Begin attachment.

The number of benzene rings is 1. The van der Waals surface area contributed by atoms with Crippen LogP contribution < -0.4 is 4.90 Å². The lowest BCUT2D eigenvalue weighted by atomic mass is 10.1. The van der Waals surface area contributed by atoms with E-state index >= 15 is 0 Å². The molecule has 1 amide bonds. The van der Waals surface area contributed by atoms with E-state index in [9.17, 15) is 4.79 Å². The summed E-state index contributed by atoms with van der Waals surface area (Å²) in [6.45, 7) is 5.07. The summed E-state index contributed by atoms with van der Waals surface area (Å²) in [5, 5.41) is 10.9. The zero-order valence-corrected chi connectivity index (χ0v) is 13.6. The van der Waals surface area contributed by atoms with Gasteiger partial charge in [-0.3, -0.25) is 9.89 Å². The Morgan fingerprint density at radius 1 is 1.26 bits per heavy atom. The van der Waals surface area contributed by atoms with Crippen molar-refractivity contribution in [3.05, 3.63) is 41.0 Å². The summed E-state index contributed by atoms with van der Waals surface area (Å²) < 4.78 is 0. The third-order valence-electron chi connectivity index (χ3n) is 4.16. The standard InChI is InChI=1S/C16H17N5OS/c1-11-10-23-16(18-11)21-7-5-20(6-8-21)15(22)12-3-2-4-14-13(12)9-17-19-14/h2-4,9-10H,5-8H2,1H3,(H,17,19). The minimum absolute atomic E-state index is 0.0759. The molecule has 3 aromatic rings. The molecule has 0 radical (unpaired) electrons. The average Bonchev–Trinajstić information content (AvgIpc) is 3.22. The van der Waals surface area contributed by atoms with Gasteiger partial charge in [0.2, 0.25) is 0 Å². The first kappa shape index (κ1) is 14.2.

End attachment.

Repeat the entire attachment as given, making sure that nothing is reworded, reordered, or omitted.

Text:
The number of benzene rings is 1. The van der Waals surface area contributed by atoms with Crippen LogP contribution < -0.4 is 4.90 Å². The lowest BCUT2D eigenvalue weighted by atomic mass is 10.1. The van der Waals surface area contributed by atoms with E-state index >= 15 is 0 Å². The molecule has 1 amide bonds. The van der Waals surface area contributed by atoms with E-state index in [9.17, 15) is 4.79 Å². The summed E-state index contributed by atoms with van der Waals surface area (Å²) in [6.45, 7) is 5.07. The summed E-state index contributed by atoms with van der Waals surface area (Å²) in [5, 5.41) is 10.9. The zero-order valence-corrected chi connectivity index (χ0v) is 13.6. The van der Waals surface area contributed by atoms with Gasteiger partial charge in [-0.3, -0.25) is 9.89 Å². The Morgan fingerprint density at radius 1 is 1.26 bits per heavy atom. The van der Waals surface area contributed by atoms with Crippen molar-refractivity contribution in [3.05, 3.63) is 41.0 Å². The summed E-state index contributed by atoms with van der Waals surface area (Å²) < 4.78 is 0. The third-order valence-electron chi connectivity index (χ3n) is 4.16. The standard InChI is InChI=1S/C16H17N5OS/c1-11-10-23-16(18-11)21-7-5-20(6-8-21)15(22)12-3-2-4-14-13(12)9-17-19-14/h2-4,9-10H,5-8H2,1H3,(H,17,19). The minimum absolute atomic E-state index is 0.0759. The molecule has 3 aromatic rings. The molecule has 0 radical (unpaired) electrons. The average Bonchev–Trinajstić information content (AvgIpc) is 3.22. The van der Waals surface area contributed by atoms with Gasteiger partial charge in [0.2, 0.25) is 0 Å². The first kappa shape index (κ1) is 14.2.